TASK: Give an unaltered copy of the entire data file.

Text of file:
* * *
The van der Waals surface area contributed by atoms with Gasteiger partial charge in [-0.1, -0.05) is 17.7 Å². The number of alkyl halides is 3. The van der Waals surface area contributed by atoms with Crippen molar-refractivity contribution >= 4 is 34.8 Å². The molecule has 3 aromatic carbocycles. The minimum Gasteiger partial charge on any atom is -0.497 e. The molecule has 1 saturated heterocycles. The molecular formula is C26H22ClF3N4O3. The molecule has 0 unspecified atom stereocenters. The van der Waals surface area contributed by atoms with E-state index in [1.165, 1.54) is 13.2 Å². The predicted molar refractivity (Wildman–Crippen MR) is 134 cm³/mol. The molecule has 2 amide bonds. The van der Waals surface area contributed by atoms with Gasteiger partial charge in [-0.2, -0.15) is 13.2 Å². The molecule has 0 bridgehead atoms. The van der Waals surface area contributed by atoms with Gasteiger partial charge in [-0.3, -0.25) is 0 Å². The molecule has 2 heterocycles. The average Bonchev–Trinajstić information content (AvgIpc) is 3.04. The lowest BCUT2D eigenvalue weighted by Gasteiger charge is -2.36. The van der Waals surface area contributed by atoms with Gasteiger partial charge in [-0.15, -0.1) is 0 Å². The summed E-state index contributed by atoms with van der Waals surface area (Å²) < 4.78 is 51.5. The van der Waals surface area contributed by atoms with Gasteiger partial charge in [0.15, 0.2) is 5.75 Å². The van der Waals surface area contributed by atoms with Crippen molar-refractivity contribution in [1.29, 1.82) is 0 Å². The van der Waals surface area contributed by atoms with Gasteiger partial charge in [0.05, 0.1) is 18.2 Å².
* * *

The van der Waals surface area contributed by atoms with Gasteiger partial charge in [-0.1, -0.05) is 17.7 Å². The number of alkyl halides is 3. The van der Waals surface area contributed by atoms with Crippen molar-refractivity contribution >= 4 is 34.8 Å². The molecule has 3 aromatic carbocycles. The minimum Gasteiger partial charge on any atom is -0.497 e. The molecule has 1 saturated heterocycles. The molecular formula is C26H22ClF3N4O3. The molecule has 0 unspecified atom stereocenters. The van der Waals surface area contributed by atoms with E-state index in [1.165, 1.54) is 13.2 Å². The predicted molar refractivity (Wildman–Crippen MR) is 134 cm³/mol. The molecule has 2 amide bonds. The van der Waals surface area contributed by atoms with Gasteiger partial charge in [-0.2, -0.15) is 13.2 Å². The molecule has 0 bridgehead atoms. The van der Waals surface area contributed by atoms with Gasteiger partial charge in [-0.3, -0.25) is 0 Å². The molecule has 2 heterocycles. The average Bonchev–Trinajstić information content (AvgIpc) is 3.04. The lowest BCUT2D eigenvalue weighted by Gasteiger charge is -2.36. The van der Waals surface area contributed by atoms with Gasteiger partial charge in [-0.15, -0.1) is 0 Å². The summed E-state index contributed by atoms with van der Waals surface area (Å²) < 4.78 is 51.5. The van der Waals surface area contributed by atoms with Gasteiger partial charge in [0.15, 0.2) is 5.75 Å². The van der Waals surface area contributed by atoms with Crippen molar-refractivity contribution in [1.29, 1.82) is 0 Å². The van der Waals surface area contributed by atoms with Gasteiger partial charge in [0.05, 0.1) is 18.2 Å².